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Zigeunerlager Lety (Gypsy Camp Lety)

Article about: One of the groups often ignored when considering the victims of Nazi persecution, and the concentration camp system in particular, are the Roma and Sinti - often referred to as "Gypsies

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    Default Zigeunerlager Lety (Gypsy Camp Lety)

    One of the groups often ignored when considering the victims of Nazi persecution, and the concentration camp system in particular, are the Roma and Sinti - often referred to as "Gypsies". The persecution of the Zigeuner, as the Germans called them - derived from an old Greek word meaning "untouchable", spread through the Reich and occupied territories as the Nazis strengthened their grip on Europe.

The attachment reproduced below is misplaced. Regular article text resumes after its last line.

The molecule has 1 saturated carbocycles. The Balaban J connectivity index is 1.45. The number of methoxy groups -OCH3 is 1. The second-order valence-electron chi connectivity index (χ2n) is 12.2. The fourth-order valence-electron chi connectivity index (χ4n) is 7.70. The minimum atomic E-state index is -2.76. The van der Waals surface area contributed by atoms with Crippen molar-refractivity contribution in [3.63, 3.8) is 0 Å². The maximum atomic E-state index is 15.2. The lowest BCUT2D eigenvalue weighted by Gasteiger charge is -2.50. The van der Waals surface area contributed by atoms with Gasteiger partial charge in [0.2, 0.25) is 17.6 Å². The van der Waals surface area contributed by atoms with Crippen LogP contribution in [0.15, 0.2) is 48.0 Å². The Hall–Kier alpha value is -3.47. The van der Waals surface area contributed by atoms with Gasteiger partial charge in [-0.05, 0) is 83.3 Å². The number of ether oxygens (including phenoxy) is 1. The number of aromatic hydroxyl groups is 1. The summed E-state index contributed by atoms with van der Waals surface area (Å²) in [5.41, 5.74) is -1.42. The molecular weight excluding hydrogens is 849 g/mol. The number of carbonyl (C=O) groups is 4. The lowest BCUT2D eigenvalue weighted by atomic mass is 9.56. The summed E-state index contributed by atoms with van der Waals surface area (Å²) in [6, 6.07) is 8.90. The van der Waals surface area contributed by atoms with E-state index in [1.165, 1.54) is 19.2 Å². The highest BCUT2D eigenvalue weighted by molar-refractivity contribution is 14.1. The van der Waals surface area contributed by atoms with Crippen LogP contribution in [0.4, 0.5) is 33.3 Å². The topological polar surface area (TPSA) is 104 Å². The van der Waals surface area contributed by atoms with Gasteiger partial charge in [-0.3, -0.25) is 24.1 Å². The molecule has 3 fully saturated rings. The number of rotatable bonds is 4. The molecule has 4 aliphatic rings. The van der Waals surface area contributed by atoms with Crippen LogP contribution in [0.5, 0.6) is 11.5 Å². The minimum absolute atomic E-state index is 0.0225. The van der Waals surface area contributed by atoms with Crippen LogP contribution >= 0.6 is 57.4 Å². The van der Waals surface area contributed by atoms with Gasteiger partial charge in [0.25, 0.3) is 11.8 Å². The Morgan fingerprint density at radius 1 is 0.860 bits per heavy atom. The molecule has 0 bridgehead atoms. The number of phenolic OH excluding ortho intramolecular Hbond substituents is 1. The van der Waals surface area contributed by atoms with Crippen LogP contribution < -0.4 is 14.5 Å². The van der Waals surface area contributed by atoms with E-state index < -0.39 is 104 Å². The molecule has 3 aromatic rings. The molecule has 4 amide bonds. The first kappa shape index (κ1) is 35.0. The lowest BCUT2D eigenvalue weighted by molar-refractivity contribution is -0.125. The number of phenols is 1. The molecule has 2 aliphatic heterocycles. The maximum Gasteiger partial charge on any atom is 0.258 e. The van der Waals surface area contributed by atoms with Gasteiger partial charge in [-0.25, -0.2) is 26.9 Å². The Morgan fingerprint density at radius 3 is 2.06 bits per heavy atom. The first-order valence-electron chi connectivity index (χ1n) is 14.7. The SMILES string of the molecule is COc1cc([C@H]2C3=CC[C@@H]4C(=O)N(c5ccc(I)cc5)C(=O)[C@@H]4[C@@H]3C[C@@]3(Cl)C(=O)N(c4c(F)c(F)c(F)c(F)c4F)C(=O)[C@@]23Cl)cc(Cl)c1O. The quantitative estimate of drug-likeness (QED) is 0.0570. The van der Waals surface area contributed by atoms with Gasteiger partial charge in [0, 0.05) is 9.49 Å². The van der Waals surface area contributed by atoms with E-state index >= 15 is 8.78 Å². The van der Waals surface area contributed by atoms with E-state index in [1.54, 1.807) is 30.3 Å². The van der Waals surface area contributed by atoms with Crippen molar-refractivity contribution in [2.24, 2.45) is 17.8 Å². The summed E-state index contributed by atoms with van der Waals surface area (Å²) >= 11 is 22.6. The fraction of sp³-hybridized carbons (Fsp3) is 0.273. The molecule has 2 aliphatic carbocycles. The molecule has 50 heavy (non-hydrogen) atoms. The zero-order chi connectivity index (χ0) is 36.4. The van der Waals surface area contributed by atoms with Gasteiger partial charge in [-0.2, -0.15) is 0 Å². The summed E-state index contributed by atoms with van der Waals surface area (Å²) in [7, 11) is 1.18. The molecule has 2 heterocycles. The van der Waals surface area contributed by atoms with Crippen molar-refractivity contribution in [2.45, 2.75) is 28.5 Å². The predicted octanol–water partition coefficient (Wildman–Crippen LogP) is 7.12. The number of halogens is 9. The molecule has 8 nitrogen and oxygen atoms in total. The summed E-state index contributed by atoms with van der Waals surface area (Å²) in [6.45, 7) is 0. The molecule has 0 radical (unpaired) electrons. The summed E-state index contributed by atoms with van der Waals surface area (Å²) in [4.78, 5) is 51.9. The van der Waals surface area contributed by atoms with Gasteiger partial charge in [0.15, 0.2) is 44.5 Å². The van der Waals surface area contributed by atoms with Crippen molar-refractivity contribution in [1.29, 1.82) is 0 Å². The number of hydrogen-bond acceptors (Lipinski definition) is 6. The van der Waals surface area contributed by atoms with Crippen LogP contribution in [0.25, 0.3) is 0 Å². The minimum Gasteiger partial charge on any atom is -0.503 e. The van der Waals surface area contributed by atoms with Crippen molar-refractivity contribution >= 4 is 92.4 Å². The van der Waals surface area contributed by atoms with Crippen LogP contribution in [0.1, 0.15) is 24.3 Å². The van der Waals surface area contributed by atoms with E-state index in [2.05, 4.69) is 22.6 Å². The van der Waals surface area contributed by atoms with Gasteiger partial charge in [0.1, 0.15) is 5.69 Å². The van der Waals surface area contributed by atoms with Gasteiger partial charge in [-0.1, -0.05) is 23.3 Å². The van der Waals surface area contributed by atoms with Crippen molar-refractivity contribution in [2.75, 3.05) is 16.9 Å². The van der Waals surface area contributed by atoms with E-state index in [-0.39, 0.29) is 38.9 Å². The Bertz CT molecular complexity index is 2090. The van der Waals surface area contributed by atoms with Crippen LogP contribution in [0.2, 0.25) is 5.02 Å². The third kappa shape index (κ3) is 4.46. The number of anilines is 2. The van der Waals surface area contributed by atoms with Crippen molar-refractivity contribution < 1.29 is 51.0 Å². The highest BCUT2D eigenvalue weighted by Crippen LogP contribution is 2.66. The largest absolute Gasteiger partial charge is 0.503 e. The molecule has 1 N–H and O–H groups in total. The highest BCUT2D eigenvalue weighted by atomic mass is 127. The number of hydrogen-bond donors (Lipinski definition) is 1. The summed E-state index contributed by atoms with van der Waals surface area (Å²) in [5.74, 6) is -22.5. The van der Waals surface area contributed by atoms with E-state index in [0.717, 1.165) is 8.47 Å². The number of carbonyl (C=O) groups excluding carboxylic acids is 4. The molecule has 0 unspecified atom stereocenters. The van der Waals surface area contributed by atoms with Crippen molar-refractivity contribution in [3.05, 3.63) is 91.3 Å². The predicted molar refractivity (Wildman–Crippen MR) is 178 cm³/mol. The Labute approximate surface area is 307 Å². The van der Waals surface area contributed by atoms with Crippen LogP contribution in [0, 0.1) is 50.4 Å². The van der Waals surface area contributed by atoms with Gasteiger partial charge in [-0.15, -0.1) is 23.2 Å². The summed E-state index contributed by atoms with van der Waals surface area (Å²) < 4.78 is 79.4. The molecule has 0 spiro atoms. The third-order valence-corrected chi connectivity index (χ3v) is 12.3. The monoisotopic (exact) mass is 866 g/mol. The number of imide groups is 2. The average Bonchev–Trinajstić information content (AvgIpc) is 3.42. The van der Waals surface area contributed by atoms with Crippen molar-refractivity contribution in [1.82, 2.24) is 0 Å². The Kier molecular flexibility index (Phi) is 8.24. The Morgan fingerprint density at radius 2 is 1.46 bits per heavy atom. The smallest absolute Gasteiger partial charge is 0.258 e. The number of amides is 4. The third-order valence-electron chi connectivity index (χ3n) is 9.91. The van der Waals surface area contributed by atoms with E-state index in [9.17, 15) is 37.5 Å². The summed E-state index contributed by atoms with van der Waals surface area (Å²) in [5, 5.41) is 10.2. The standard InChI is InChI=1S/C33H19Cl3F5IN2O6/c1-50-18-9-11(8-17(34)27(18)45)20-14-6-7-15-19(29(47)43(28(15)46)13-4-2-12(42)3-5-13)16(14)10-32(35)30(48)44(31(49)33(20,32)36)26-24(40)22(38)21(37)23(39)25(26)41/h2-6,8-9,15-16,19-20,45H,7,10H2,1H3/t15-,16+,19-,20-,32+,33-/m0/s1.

Within the occupied Czech lands, known as the Protektorat Böhmen und Mähren (Protectorate of Bohemia and Moravia), the Nazis established two camps - one in each territory, to hold the gypsy population. Viewed as both racially inferior and asocial by the Nazi regime, their fate was to be determined in the worst possible manner.

    In Moravia, a camp was established to hold the Moravian gypsies at Hodonin (Hodonín u Kunštátu). Meanwhile, at Lety, a village in southern Bohemia, another camp was established.